Venteville

EGR Water Treatment

EGR Water Treatment

To reduce ship exhaust emissions, air emission regulations are driving the development of primary engine technologies and secondary exhaust emissions abatement systems. As a result, internal combustion engine manufacturers employ a variety of techniques and design characteristics to reduce NOX emissions. The reduction of NOX emissions at the source and the treatment of exhaust gas after combustion are the most common technologies utilized to meet the IMO Tier III standard. Exhaust gas recirculation (EGR) is a mechanism that redirects a portion of the exhaust gases (roughly 30–40%) to the engine’s intake side and then back into the cylinders. The recirculated exhaust gases reduce the amount of oxygen (O2) in the incoming air while increasing the amount of carbon dioxide (CO2). The peak combustion temperature drops dramatically as a result of the lower O2 content and higher specific heat from CO2 in the combustion air, resulting in lower NOX formation. To prevent corrosion of the combustion chamber components and the EGR system components, the recirculated exhaust gases must be cleaned and cooled before being re-introduced into the engine’s air inlet system. The degree of cleaning is determined by the sulphur content of the fuel used. The recirculated exhaust gas is cleaned and cooled using fresh water. To keep its ability to clean, cool, and neutralize exhaust gases, the water must be treated. The combustion process also produces condensate which must be drained from the EGR unit and treated.
 
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Combined EGR and Bilge Water Treatment System

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More stringent emissions regulations usually add more equipment onboard. However, the amount of equipment that can be added to the engine room and the amount of time that the crew has remaining for new operations are both limited.

 

Combining treatment units for different waste streams is one way to overcome this challenge, and even though a combined system for bilge, black and grey water is technically possible, there are too few common denominators for effluent water parameters. For separate waste streams with identical effluent discharge requirements, it is a whole new ballgame.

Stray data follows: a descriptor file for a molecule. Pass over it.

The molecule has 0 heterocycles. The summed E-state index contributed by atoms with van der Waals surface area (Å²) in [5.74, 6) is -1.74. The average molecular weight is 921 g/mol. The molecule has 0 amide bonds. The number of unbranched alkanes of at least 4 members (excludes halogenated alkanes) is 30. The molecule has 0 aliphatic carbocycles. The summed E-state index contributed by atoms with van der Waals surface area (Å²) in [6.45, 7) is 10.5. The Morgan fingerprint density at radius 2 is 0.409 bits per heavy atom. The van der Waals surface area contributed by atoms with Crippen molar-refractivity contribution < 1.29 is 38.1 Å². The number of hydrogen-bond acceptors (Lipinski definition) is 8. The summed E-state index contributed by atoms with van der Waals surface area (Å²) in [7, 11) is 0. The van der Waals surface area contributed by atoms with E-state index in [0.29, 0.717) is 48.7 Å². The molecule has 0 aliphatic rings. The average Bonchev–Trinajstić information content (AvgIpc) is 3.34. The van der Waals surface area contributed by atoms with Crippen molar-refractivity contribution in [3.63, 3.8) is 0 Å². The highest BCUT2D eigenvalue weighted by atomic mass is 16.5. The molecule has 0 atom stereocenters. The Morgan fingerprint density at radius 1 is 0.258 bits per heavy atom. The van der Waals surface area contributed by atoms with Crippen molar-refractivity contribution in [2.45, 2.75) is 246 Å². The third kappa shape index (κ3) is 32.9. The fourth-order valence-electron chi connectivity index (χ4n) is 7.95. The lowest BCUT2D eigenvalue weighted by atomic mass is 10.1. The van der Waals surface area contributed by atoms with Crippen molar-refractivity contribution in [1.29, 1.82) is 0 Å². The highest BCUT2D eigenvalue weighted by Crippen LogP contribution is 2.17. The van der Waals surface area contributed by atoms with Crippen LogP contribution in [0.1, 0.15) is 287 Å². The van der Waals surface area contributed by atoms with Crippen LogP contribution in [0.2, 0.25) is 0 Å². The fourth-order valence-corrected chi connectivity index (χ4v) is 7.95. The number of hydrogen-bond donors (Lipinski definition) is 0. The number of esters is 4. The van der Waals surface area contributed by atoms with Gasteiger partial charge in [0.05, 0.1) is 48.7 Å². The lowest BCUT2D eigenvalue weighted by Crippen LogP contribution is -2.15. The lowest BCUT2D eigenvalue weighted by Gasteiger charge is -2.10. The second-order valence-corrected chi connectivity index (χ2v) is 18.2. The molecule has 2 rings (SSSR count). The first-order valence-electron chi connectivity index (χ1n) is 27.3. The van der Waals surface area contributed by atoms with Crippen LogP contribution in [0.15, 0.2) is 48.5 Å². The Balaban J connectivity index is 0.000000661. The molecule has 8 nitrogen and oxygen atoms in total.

The oil content (below 15 ppm) is the only regulated parameter for discharge of either MEPC.307(73) regulated EGR bleed off water mor MEPC.107(49) regulated bilge water. It therefore made perfect sense to develop a treatment system that can treat both.

 

The Marinfloc, class approved, combined EGR bleed off water and bilge water treatment system is the first solution ever to treat waste streams belonging to various Marpol annexes. By integrating the WhiteBox® and segregation valves, the requirement not to mix Marpol  ANNEX I and VI waste and recording of discharge data in the oil record book and the EGR record book, are fulfilled.

 

A combined treatment system for EGR bleed-off water and bilge water is a convenient installation to minimize the cost of both equipment and installation related to the discharge of bilge water and EGR bleed-off water. Bilge water and EGR bleed-off water belong to different Marpol annexes and must hence be kept segregated, and there must be separate holding tanks and sludge tanks. The system segregation valves prohibit mixing of the two, including the generated sludge from the treatment process. The class approved automated switch-over sequence with interlocks is controlled by the system automation. From the control panel, the operator can easily select which waste stream to treat. The WhiteBox® will control and record the system vital discharge parameters and segregate the amount of discharged bilge water and EGR bleed-off water for separate record keeping as required.

 

 

Process description: The CD-unit can take suction from either the EGR bleed-off tank or the Bilge water holding tank. Three three-way valves connected to a selector switch secure that the waste streams are never mixed. The EGR bleed-off water is collected in a bleed-off water drain tank of a cascade type. The tank should be equipped with heating coils to heat the bleed-off water to 40-55 °C, solid sensors that will detect solidification of soot. The system must have segregated sludge tanks as per the Marpol requirements. The wastewater is treated overboard through a WhiteBox® by the CD unit and all vital system data such as tank levels, valve positions, oil content, discharged volume etc. is recorded and logged in the WhiteBox® recorder.

 

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Key Features of Combined EGR and Bilge Water Treatment System

  • Lower CAPEX as there is no need to procure a separate OWS.
  • Lower OPEX, less documentation, classification cost and spare parts.
  • Space-efficient with a smaller footprint.
  • One high-end separator for two waste streams.
  • Lower cost for commissioning.

Advantages of Marinfloc OWS system

  • Flocculation technology. No cartridge filters nor centrifuges required.
  • Adjustable to the ship specific EGR bleed-off water composition
  • Low energy consumption for low carbon footprints
  • Low operational cost
  • Stainless steel material
  • Made in Sweden

Applied regulations

  • MEPC.307(73) regulated EGR bleed off water
  • MEPC.107(49) regulated bilge water

 

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